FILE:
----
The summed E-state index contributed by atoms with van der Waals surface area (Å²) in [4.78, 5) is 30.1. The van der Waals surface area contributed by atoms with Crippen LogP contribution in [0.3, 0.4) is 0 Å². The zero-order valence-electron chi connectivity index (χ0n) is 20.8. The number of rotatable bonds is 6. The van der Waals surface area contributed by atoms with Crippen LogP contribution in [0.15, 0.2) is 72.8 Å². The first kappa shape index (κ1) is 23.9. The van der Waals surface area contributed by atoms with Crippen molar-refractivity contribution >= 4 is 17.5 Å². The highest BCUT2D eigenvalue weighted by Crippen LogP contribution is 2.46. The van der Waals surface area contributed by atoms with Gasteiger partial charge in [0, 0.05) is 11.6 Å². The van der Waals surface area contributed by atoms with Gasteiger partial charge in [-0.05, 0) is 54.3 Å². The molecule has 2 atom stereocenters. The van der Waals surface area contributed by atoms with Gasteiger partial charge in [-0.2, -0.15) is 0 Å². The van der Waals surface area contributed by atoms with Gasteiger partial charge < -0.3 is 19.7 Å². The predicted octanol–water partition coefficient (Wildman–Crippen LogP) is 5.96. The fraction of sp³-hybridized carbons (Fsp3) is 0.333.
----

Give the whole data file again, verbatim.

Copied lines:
The summed E-state index contributed by atoms with van der Waals surface area (Å²) in [4.78, 5) is 30.1. The van der Waals surface area contributed by atoms with Crippen LogP contribution in [0.3, 0.4) is 0 Å². The zero-order valence-electron chi connectivity index (χ0n) is 20.8. The number of rotatable bonds is 6. The van der Waals surface area contributed by atoms with Crippen LogP contribution in [0.15, 0.2) is 72.8 Å². The first kappa shape index (κ1) is 23.9. The van der Waals surface area contributed by atoms with Crippen molar-refractivity contribution >= 4 is 17.5 Å². The highest BCUT2D eigenvalue weighted by Crippen LogP contribution is 2.46. The van der Waals surface area contributed by atoms with Gasteiger partial charge in [0, 0.05) is 11.6 Å². The van der Waals surface area contributed by atoms with Gasteiger partial charge in [-0.05, 0) is 54.3 Å². The molecule has 2 atom stereocenters. The van der Waals surface area contributed by atoms with Gasteiger partial charge in [-0.2, -0.15) is 0 Å². The van der Waals surface area contributed by atoms with Gasteiger partial charge < -0.3 is 19.7 Å². The predicted octanol–water partition coefficient (Wildman–Crippen LogP) is 5.96. The fraction of sp³-hybridized carbons (Fsp3) is 0.333.